IN 2008 she was arrested at Heathrow and found guilty of being in a restricted zone and illegally boarding an aircraft (its tailpiece to be precise) for which she was given an 18-month conditional discharge and fined.
She made national headlines again in June this year after her arrest on charges of conspiracy to commit criminal damage whilst having an unauthorised presence on a ship. But in spite of these and other brushes with the law, she has no intention of reforming her character.
Who is this incorrigible woman? A dangerous terrorist gang member, or perhaps mastermind of a people-trafficking ring intent on researching the best mode of transport for its victims? In fact, this sweet-faced 31-year-old Hackney woman is just doing her job working for Greenpeace to fight environmental destruction.
Sarah Shoraka’s vertiginous stand on the British Airways tailpiece was about trying to stop the third runway at Heathrow, and her scaling the hull of a coal ship in the river Medway (for which she trained on a caving ladder to build upper body strength) was an attempt to prevent it from delivering its dirty cargo to the Kingsnorth power station.
She explained why to the BBC: “Because coal is the most climate-damaging fuel known to man. If we keep burning coal, we can’t beat climate change”.
I meet Sarah at the Blue Legume on Church Street and very quickly it becomes clear to me that I am not interviewing a gung-ho adrenaline junky who will ‘grow out of it’ once she’s thought through the issues properly.
It seems that Sarah has been thinking through these issues very properly since she was a schoolgirl; her teenage angst apparently spent contemplating society’s ills and wishing she could do something to “right the wrongs”.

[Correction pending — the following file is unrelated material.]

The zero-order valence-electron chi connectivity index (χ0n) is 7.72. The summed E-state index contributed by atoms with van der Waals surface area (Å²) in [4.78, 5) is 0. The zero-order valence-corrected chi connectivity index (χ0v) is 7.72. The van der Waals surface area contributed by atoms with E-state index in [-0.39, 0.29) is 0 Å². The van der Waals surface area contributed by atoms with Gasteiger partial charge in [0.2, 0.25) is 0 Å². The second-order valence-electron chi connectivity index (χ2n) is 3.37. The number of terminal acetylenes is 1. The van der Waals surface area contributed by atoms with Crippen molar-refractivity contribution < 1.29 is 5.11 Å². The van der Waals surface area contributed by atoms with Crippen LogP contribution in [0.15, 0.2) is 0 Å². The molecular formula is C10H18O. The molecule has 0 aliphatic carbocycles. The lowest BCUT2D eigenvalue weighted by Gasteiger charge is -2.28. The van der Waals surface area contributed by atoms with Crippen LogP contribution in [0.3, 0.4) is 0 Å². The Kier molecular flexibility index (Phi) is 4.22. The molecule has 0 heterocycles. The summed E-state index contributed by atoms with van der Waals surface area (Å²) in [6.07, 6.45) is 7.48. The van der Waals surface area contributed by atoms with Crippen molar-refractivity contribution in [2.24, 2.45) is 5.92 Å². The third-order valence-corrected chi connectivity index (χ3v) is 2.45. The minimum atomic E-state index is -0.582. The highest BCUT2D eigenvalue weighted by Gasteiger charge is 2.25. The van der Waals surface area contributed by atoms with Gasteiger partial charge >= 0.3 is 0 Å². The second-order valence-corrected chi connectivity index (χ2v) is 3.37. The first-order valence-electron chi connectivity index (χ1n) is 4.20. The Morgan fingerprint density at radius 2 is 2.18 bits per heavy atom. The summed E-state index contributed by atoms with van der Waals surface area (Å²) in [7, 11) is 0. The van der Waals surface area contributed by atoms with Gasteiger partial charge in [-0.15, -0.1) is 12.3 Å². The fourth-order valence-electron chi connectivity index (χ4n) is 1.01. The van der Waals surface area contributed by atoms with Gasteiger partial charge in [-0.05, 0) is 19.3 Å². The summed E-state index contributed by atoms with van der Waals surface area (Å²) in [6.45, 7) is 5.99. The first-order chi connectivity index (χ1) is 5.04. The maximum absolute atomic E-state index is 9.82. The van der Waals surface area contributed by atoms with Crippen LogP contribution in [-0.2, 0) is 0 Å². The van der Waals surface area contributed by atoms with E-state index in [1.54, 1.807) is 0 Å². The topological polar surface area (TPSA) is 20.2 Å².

This culminated in a 15-year-old Sarah writing to Tony Benn (of whom she had been a long-time admirer) setting out her views on social justice, and asking him for careers advice. To her delight, Benn wrote back recommending she “become an activist”. This, says Sarah, is something that definitely inspired her.
She recalls growing up in the low-income part of Blackburn and feeling a strong sense of how wrong it was for poor people seemingly to be denied opportunities available to their richer counterparts. Neither of her parents went to university, so when she did, she joined a ‘buddying’ scheme encouraging children from schools in deprived areas (including Hackney) to go to university too. Other volunteer roles followed, but she finally found her niche at Greenpeace where she has now been working for six years.
So how does an English Literature graduate who wants to eradicate poverty end up as an eco-warrior? Sarah thinks it may have been the increasing incidence of climate-change-associated natural disasters that turned her interest to the environment. In any case, “it is”, she says, “still the poorest people most affected by environmental injustices, so I’m still doing what I’ve always wanted to do – helping the poor.”
I am struck by the ease with which Sarah articulates all that her work involves. She smiles a lot, even when she’s talking about unpleasant things, like cattle farming causing deforestation in the Amazon, and the associated leather trade using slave labour.